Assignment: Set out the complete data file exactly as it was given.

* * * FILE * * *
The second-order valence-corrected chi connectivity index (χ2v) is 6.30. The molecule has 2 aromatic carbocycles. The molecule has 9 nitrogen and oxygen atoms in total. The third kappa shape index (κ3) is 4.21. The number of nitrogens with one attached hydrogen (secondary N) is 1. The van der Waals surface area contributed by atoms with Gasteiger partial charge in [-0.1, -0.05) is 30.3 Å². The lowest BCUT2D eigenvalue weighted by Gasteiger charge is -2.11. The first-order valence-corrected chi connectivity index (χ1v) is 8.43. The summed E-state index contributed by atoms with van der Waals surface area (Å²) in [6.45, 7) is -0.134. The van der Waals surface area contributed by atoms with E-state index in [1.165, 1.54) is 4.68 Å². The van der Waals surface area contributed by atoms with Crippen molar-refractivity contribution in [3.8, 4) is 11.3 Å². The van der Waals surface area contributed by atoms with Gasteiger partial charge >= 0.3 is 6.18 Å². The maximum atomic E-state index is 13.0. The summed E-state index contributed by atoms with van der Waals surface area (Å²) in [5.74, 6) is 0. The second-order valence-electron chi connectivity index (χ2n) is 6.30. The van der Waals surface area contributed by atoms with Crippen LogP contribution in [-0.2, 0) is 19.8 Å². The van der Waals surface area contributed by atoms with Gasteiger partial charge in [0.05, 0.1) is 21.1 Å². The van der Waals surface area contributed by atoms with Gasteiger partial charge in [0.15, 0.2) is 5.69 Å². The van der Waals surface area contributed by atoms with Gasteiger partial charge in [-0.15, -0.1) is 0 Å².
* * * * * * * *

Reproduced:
The second-order valence-corrected chi connectivity index (χ2v) is 6.30. The molecule has 2 aromatic carbocycles. The molecule has 9 nitrogen and oxygen atoms in total. The third kappa shape index (κ3) is 4.21. The number of nitrogens with one attached hydrogen (secondary N) is 1. The van der Waals surface area contributed by atoms with Gasteiger partial charge in [-0.1, -0.05) is 30.3 Å². The lowest BCUT2D eigenvalue weighted by Gasteiger charge is -2.11. The first-order valence-corrected chi connectivity index (χ1v) is 8.43. The summed E-state index contributed by atoms with van der Waals surface area (Å²) in [6.45, 7) is -0.134. The van der Waals surface area contributed by atoms with E-state index in [1.165, 1.54) is 4.68 Å². The van der Waals surface area contributed by atoms with Crippen molar-refractivity contribution in [3.8, 4) is 11.3 Å². The van der Waals surface area contributed by atoms with Gasteiger partial charge >= 0.3 is 6.18 Å². The maximum atomic E-state index is 13.0. The summed E-state index contributed by atoms with van der Waals surface area (Å²) in [5.74, 6) is 0. The second-order valence-electron chi connectivity index (χ2n) is 6.30. The van der Waals surface area contributed by atoms with Crippen LogP contribution in [-0.2, 0) is 19.8 Å². The van der Waals surface area contributed by atoms with Gasteiger partial charge in [0.05, 0.1) is 21.1 Å². The van der Waals surface area contributed by atoms with Gasteiger partial charge in [0.15, 0.2) is 5.69 Å². The van der Waals surface area contributed by atoms with Gasteiger partial charge in [-0.15, -0.1) is 0 Å².